Computer Engineering Seminar
Secure Vehicle-to-Vehicle Communication
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This talk gives an introduction to security in embedded systems. The talk points out some of the major differences between embedded security and Internet security. Embedded devices which are ever growing in quantity and which are becoming more ubiquitous require specific security technologies to thwart counterfeiting, firmware manipulation, cloning etc. Typical methods to protect embedded systems against such attacks are based on cryptography and secure hardware platforms. The talk will present some typical security solutions such as secure software download, signature verification, secure feature activation, etc. Also, this talk presents several attacks against embedded devices and possible countermeasures. Side channel attacks analyze and evaluate the time-varying physical properties of embedded devices. Typical side channels are the execution time, power consumption and electromagnetic radiation of ciphers implemented in embedded devices such as smart cards. It is shown that side channel leakage can be exploited to extract secret keys. Conversely, it is shown how these attacks can be effectively prevented with protection measures and how these countermeasures influence the performance and costs of an implementation. A popular reverse engineering attack on Mifare-based contactless smart card chips, which are used in many different countries, e.g. the Boston Charlie metro card, is reviewed.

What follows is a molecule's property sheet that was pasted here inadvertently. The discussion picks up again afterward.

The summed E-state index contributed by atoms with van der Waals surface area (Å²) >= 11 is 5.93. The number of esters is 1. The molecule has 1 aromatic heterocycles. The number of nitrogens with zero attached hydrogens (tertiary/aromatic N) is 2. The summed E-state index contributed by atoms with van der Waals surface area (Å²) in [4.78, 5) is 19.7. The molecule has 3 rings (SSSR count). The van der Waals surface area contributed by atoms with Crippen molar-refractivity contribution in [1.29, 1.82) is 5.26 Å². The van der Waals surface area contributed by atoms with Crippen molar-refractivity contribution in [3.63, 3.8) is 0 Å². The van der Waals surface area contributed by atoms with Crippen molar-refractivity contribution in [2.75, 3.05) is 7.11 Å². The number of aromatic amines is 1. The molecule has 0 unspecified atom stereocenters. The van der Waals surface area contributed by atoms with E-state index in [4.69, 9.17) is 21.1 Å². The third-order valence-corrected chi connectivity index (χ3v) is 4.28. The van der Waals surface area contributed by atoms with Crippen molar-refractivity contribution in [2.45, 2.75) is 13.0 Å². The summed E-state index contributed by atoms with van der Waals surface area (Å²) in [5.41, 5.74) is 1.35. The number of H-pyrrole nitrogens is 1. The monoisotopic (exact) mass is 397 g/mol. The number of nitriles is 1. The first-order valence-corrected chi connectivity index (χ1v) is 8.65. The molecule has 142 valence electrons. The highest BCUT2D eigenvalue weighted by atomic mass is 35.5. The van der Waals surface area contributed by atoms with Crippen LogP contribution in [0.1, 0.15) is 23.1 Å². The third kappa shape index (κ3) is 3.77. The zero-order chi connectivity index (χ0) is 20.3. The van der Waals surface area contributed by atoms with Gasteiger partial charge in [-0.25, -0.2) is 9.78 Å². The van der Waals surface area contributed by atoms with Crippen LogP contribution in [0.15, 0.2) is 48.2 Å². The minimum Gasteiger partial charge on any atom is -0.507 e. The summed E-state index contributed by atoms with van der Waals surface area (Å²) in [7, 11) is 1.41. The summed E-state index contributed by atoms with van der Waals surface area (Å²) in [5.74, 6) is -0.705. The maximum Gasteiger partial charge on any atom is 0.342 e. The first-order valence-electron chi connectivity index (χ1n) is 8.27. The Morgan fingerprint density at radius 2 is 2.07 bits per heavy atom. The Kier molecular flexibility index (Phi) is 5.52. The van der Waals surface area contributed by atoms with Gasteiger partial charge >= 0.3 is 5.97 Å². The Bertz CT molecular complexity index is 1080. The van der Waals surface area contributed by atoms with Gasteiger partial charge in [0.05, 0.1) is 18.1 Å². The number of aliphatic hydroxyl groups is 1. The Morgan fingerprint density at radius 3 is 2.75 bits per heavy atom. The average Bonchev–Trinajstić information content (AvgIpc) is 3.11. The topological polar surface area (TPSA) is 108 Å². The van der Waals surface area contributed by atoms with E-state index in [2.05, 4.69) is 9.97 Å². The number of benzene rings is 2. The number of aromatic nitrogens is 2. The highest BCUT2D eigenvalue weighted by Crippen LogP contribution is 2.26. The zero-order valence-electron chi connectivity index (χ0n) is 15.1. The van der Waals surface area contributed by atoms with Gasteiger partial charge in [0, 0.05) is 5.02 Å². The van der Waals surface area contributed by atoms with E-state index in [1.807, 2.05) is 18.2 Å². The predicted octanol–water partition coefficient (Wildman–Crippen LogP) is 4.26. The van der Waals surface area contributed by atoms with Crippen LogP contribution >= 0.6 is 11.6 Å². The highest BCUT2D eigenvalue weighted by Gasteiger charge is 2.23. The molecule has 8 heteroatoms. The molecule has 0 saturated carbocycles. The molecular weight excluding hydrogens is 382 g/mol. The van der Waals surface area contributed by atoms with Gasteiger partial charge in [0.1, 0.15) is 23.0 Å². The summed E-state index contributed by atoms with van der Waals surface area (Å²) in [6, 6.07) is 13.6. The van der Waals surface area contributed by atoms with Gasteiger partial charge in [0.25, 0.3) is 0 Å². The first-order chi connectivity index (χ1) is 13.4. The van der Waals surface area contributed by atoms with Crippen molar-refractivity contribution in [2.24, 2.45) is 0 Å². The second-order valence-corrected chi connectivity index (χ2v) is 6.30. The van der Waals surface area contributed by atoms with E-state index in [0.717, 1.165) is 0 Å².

Dr. Kai Schramm is CTO of Escrypt Inc., supervising the technical implementation of projects and providing unique expertise to customers. From 2006 to 2007, Dr. Schramm worked at the security engineering group of Renesas Technologies in the UK as a consultant. He studied electrical engineering and computer science at Purdue University in the USA and at the University of Bochum in Germany. In 2006, he received a Ph.D. at the University of Bochum with a focus on applied data security and cryptography and published numerous scientific articles. Dr. Schramm has worked world-wide as a security researcher, consultant and developer at diverse sites such as the IBM Watson Research Center in Hawthorne, New York, the Infineon Technologies smart card department in Munich, Germany, and the Hitachi Central Research Laboratory in Tokyo, Japan.